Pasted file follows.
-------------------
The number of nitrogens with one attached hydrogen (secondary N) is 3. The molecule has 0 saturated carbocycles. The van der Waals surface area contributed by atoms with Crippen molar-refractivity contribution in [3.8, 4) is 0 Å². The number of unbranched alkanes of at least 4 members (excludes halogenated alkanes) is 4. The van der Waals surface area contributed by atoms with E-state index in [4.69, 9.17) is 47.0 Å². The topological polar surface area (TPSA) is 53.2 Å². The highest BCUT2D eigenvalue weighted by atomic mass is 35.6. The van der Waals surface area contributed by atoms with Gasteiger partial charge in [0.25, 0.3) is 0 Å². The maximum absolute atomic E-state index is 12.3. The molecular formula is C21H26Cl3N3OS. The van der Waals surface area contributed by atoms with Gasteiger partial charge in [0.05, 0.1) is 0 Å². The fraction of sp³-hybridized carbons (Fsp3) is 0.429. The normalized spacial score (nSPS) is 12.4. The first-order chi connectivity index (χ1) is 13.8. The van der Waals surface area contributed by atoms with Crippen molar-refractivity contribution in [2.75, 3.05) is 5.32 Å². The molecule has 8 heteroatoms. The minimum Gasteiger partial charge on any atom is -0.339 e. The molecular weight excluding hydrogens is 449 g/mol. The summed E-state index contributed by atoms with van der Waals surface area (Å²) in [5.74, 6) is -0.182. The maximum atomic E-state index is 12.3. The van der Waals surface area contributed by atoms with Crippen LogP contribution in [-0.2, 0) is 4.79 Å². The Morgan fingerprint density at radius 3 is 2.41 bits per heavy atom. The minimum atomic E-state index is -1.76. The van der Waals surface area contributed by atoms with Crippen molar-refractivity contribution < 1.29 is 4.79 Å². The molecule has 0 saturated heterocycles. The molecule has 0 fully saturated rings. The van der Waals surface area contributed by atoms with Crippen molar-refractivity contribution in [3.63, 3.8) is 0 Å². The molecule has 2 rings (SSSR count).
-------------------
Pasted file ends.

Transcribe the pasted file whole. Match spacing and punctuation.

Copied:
The number of nitrogens with one attached hydrogen (secondary N) is 3. The molecule has 0 saturated carbocycles. The van der Waals surface area contributed by atoms with Crippen molar-refractivity contribution in [3.8, 4) is 0 Å². The number of unbranched alkanes of at least 4 members (excludes halogenated alkanes) is 4. The van der Waals surface area contributed by atoms with E-state index in [4.69, 9.17) is 47.0 Å². The topological polar surface area (TPSA) is 53.2 Å². The highest BCUT2D eigenvalue weighted by atomic mass is 35.6. The van der Waals surface area contributed by atoms with Gasteiger partial charge in [0.25, 0.3) is 0 Å². The maximum absolute atomic E-state index is 12.3. The molecular formula is C21H26Cl3N3OS. The van der Waals surface area contributed by atoms with Gasteiger partial charge in [0.05, 0.1) is 0 Å². The fraction of sp³-hybridized carbons (Fsp3) is 0.429. The normalized spacial score (nSPS) is 12.4. The first-order chi connectivity index (χ1) is 13.8. The van der Waals surface area contributed by atoms with Crippen molar-refractivity contribution in [2.75, 3.05) is 5.32 Å². The molecule has 8 heteroatoms. The minimum Gasteiger partial charge on any atom is -0.339 e. The molecular weight excluding hydrogens is 449 g/mol. The summed E-state index contributed by atoms with van der Waals surface area (Å²) in [5.74, 6) is -0.182. The maximum atomic E-state index is 12.3. The van der Waals surface area contributed by atoms with Crippen LogP contribution in [-0.2, 0) is 4.79 Å². The Morgan fingerprint density at radius 3 is 2.41 bits per heavy atom. The minimum atomic E-state index is -1.76. The van der Waals surface area contributed by atoms with Crippen molar-refractivity contribution < 1.29 is 4.79 Å². The molecule has 0 saturated heterocycles. The molecule has 0 fully saturated rings. The van der Waals surface area contributed by atoms with Crippen molar-refractivity contribution in [3.63, 3.8) is 0 Å². The molecule has 2 rings (SSSR count).